Afghanistan: Another Disgusting Pullout?
Just my opinion, but refuting it may be difficult.
Applying historical lessons to the present....
"Nature abhors a vacuum."
That quote variously attributed to a writing of Francois Rabelais in 1534, and to Aristotle of a much earlier time, has continuing applicability today in Afghanistan, just as it did to the fall of South Vietnam.
The relevance and importance today is enormous, and we need to pause in this political season and just think a moment amidst the hyperbole of American policy related to pulling our troops out of Afghanistan sooner (now) or later (2013-2014).
We have a well-trained, modern military force of combined arms in Afghanistan, which includes support personnel of doctors, nurses, medics, quartermaster, and everything a modern army needs to conduct the ongoing war using satellites, drones, and other sophisticated intelligence, all run by personnel on the ground and behind the lines with the best education and training available in the world.
With our military serving overlapping tours, we have current tactical expertise which has been gained at a very high price in personnel, equipment, and national treasure, but the sum total of our current involvement is a competent, modern military force, waging a sustained effort to once again defeat a determined Taliban enemy.
Admittedly we have problems with a neighboring Pakistan, and a trouble-making Iran, which allow sanctuaries for the Taliban, and expensive headaches for our commanders on the ground. Both of these neighboring countries give clear signs of intending to meddle in Afghanistan for many years to come, no matter what United States commitments are made toward a strong and viable Afghanistan following our military's departure.
In my opinion, our military's departure (no matter now or later) will create that vacuum which nature abhors, and it cannot be filled by the best trained and educated Afghanistani military we can prepare between now and that future date.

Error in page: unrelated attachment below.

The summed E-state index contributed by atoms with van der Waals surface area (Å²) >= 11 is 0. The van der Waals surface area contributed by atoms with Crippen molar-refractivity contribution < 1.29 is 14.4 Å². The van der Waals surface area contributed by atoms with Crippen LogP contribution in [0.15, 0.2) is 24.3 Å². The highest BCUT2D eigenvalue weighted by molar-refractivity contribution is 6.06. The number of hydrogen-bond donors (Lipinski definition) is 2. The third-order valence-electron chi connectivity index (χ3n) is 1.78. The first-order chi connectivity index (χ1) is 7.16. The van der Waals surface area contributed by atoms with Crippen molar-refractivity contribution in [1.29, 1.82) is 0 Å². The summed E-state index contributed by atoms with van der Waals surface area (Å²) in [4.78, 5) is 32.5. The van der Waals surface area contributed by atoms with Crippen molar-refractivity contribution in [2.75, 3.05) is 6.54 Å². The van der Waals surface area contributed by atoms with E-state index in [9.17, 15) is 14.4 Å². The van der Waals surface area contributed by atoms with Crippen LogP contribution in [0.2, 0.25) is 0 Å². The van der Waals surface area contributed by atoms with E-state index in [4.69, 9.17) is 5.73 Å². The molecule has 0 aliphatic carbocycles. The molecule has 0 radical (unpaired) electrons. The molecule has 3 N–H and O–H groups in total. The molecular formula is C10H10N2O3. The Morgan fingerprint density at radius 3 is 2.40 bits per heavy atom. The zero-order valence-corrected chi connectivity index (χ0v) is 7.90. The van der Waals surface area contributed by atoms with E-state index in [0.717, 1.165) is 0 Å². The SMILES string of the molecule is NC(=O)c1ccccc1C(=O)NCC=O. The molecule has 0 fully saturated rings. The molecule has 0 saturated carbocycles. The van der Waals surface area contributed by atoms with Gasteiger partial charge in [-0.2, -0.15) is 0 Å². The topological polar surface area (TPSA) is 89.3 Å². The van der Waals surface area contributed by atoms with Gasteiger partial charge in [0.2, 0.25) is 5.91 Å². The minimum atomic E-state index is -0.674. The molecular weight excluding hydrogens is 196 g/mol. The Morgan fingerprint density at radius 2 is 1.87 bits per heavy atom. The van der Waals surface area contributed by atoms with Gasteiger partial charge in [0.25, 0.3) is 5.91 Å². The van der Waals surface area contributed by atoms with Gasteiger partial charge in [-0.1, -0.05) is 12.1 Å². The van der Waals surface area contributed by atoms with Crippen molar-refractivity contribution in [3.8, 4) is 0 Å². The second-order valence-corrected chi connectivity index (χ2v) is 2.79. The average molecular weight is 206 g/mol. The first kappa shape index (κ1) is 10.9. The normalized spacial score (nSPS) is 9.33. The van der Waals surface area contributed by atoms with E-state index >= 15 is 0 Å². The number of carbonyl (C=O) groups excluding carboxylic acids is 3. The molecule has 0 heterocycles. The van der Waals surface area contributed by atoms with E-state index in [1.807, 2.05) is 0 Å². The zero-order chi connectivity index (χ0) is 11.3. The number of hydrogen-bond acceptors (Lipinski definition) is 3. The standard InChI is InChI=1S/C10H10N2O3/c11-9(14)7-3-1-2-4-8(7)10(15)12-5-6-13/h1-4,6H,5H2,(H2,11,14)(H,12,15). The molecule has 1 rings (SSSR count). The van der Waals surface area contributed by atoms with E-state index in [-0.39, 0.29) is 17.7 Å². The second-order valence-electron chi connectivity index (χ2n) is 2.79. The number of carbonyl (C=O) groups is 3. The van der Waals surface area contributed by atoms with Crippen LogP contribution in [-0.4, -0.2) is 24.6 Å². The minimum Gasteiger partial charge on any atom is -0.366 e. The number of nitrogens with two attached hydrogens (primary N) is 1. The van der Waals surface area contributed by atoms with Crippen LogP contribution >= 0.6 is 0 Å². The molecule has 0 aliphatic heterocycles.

Putting Afghan corruption and neighboring troublemakers aside, and recognizing that an inspired mix of Afghan and foreign mujaheddin kicked the Soviet troops out of Afghanistan with what was not inconsiderable help from the US, do we really expect an Afghanistan regime led by President Karzai and other Afghan leaders to be able to duplicate anything similar to the American military's present contribution to Afghanistan's security in the forseeable future?
Where will the doctors, nurses, quartermaster, pilots, and sophisticated intelligence, much less the supplies and financial investment to maintain the current momentum come from once the US military withdraws all of that which America is planning to withdraw?
Using the lessons of South Vietnam where the South Vietnamese started with leadership we had trained for years and a military equipped with what they already had and all we left behind for them, an indigenous underground and forces from the north steam rollered over those forces in a very short time when Congress and the American public withdrew all military and logistical support. Nature abhorred the vacuum we left in a country we were more heavily invested in than we are in Afghanistan.
Furthermore, the level of education of the South Vietnamese was superior to the level of education in Afghanistan. South Vietnam had the doctors, nurses, pilots, and other personnel which will be so hard to train and prepare in a less sophisticated country where the educational system such as it exists is devoted to religious instruction and until very recently had excluded women and girls from gaining an education.
If the current modern, well trained, equipped, and sophisticated US military cannot decisively dismantle the Taliban (which can now bide its time and prepare for the eventual withdrawal), can we not look ahead and clearly see already another disgusting American withdrawal and the resulting vacuum?
If what we see, is what we will get, how can we expect our leaders (or theirs) to fashion a different outcome?
© 2012 Demas W. Jasper All rights reserved.
While slightly dated, this insight still has value today:
- Timetable for withdrawal 'hardly manageable' | Asia | DW.DE | 13.04.2012
NATO is planning to withdraw its troops from Afghanistan by the end of 2014 - a date that will be extremely difficult to meet, as General Egon Ramms explained to DW.
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